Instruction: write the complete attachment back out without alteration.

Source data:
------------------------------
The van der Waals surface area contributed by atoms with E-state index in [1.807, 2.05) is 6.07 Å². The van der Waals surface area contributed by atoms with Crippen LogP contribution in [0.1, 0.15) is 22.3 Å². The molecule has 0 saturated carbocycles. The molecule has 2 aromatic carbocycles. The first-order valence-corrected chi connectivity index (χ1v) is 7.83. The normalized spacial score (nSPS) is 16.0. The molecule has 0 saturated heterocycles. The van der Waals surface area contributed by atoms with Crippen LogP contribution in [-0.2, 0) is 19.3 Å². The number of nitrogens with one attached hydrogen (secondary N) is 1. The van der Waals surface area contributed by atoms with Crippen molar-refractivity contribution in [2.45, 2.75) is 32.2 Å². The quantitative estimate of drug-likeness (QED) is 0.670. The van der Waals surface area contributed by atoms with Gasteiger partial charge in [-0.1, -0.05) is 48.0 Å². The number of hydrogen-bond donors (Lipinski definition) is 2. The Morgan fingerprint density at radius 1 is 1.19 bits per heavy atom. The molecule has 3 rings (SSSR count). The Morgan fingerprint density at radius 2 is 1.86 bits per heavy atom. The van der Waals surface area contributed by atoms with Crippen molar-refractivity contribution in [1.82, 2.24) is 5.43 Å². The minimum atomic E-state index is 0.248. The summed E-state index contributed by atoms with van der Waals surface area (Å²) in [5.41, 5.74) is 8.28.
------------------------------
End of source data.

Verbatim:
The van der Waals surface area contributed by atoms with E-state index in [1.807, 2.05) is 6.07 Å². The van der Waals surface area contributed by atoms with Crippen LogP contribution in [0.1, 0.15) is 22.3 Å². The molecule has 0 saturated carbocycles. The molecule has 2 aromatic carbocycles. The first-order valence-corrected chi connectivity index (χ1v) is 7.83. The normalized spacial score (nSPS) is 16.0. The molecule has 0 saturated heterocycles. The van der Waals surface area contributed by atoms with Crippen LogP contribution in [-0.2, 0) is 19.3 Å². The number of nitrogens with one attached hydrogen (secondary N) is 1. The van der Waals surface area contributed by atoms with Crippen molar-refractivity contribution in [2.45, 2.75) is 32.2 Å². The quantitative estimate of drug-likeness (QED) is 0.670. The van der Waals surface area contributed by atoms with Gasteiger partial charge in [-0.1, -0.05) is 48.0 Å². The number of hydrogen-bond donors (Lipinski definition) is 2. The Morgan fingerprint density at radius 1 is 1.19 bits per heavy atom. The molecule has 3 rings (SSSR count). The Morgan fingerprint density at radius 2 is 1.86 bits per heavy atom. The van der Waals surface area contributed by atoms with Crippen molar-refractivity contribution in [1.82, 2.24) is 5.43 Å². The minimum atomic E-state index is 0.248. The summed E-state index contributed by atoms with van der Waals surface area (Å²) in [5.41, 5.74) is 8.28.